Two Ph.D. in communication candidates, David Keating and Evan Perrault, are among a select group across campus chosen to receive MSU's Excellence-In-Teaching Citation for the outstanding work they have done as graduate teaching assistants.
Up to six Excellence-In-Teaching Citations are awarded by MSU each year to recognize the best graduate teaching assistants and the contributions they have made to the undergraduate program.
To be nominated, teaching assistants must have assumed a significant measure of responsibility for the conduct of undergraduate courses, whether in lecture, recitation or laboratory sections.
Both Keating and Perrault are CAS alumni, having each received their Master of Arts degrees from CAS in 2011. Keating earned his master's in communication in December 2011, while Perrault earned his in health and risk communication in August 2011.
Winners of the Excellence-In-Teaching Citation receive a $1,000 stipend and were recognized at the annual awards convocation. This year's ceremony, which included the President's State of the University remarks, was today at the Wharton Center.
Keating has been a graduate teaching assistant for 10 semesters.
"I am incredibly excited to be one of the recipients of the Excellence-In-Teaching Citation. I am very passionate about teaching and mentoring students, and being in the classroom is one of the best feelings in the world," Keating said.
He was nominated for the Excellence-In-Teaching Citation by Sandi Smith, Professor of Communication and Director of the Health and Risk Communication Center. Smith was Keating's M.A. adviser and now his Ph.D. adviser. Keating also was a student in one of Smith's classes and the two have worked together on research projects and grants.
"The outstanding quality of his instruction, his demonstration of fine scholarship, and his contributions across the university, in the state of Michigan, and in our field make him an ideal candidate for this prestigious award," Smith said in her nomination letter.
Keating has taught or served as an assistant in a variety of courses at all levels, including classes in introductory organizational communication, family communication and all three interpersonal communication courses for undergraduates.
"The fact that he has served as a solo instructor in all but two of these courses attests to the fact that our department acknowledges Dave's acumen in the classroom," Smith said. "Dave is a teacher who spends a lot of time thinking about the best way to teach students about various aspects of communication. He embraces the principles of cooperative and experiential learning."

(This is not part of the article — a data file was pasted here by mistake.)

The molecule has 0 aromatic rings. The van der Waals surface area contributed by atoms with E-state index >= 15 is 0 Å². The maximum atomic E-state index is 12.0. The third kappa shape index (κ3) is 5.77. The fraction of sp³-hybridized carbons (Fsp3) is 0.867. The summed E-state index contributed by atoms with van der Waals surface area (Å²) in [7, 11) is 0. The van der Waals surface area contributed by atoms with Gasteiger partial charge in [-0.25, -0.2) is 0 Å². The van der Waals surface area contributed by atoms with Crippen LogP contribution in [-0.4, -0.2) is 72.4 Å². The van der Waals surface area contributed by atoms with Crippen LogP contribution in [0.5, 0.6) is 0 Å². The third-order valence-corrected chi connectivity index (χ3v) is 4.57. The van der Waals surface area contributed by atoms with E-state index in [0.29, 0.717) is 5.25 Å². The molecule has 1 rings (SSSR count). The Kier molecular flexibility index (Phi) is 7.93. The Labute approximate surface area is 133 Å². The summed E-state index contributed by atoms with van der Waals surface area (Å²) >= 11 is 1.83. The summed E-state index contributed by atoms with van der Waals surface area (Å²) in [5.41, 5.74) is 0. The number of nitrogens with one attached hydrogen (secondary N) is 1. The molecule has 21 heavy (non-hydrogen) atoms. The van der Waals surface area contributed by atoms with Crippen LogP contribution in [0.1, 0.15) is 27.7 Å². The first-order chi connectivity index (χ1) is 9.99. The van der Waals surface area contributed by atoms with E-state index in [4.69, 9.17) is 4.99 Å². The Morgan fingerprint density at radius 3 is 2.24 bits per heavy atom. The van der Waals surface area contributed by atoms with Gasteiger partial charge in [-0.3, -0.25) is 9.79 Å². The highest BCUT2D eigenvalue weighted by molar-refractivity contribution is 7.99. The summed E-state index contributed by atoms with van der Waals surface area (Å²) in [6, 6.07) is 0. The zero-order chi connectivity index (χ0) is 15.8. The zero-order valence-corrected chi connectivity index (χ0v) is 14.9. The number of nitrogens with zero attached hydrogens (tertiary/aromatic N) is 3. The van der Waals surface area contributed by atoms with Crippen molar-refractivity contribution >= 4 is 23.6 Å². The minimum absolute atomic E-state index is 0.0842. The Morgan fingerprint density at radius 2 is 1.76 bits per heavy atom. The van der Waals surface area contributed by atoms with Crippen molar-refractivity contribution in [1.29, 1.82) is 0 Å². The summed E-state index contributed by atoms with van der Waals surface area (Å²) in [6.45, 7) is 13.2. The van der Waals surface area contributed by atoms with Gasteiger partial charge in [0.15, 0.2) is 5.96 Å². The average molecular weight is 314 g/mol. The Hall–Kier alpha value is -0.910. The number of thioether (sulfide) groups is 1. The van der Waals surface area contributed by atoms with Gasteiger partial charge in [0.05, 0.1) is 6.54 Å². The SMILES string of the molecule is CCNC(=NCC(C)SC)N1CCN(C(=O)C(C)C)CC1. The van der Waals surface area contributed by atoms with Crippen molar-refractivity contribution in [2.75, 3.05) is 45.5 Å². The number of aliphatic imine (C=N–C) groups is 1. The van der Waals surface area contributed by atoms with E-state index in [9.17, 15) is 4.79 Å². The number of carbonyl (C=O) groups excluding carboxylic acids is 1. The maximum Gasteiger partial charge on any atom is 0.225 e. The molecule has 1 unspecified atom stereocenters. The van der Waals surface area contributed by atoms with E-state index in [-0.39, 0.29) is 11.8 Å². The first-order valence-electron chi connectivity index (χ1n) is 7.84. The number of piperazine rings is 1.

Beyond the classroom, Keating is busy conducting research and has authored four refereed journal articles. He has presented his work at national and international conferences and engages undergraduate students in his research.
Perrault has been a graduate teaching assistant for 12 semesters.
"I am honored to have received this award and to be placed in the same company as some truly great scholars and educators in the field of communication arts and sciences," Perrault said.
He was nominated for the Excellence-In-Teaching Citation by Kami Silk, Associate Dean of Graduate Studies, Director of the M.A. program in Health and Risk Communication, and Professor in the Department of Communication.
Silk has been Perrault's adviser the entire time he has been at MSU. Perrault also has served as both a teaching and research assistant for Silk.
"Evan excels in the classroom. He masters course material, creates a positive classroom culture, is responsive to students (and they respond to him), and is innately interested in creating effective learning experiences for students," Silk said in her nomination letter.
"Evan is approachable, accessible and determined to help students learn. He tackles every class with energy, poise and high standards. He recognizes that his job is to engage students in the learning process any way that he can, and he communicates material so that students grasp concepts easily."
Perrault is working on completing a teaching certificate offered by the graduate school and participated in the 2013 Preparing Future Faculty for the Assessment of Student Learning Institute, a three-day, university-wide, intensive teaching and learning institute to improve ways to assess student learning.
He also has been awarded competitive research funds through the College of Communication Arts and Sciences and a Dissertation Completion Fellowship for his research, which focuses on how doctors can best present themselves through online biographies. This research aims at identifying the characteristics patients value knowing about in a biography and those that ultimately inform their decision-making. He has already had a manuscript accepted for publication, with others under review.
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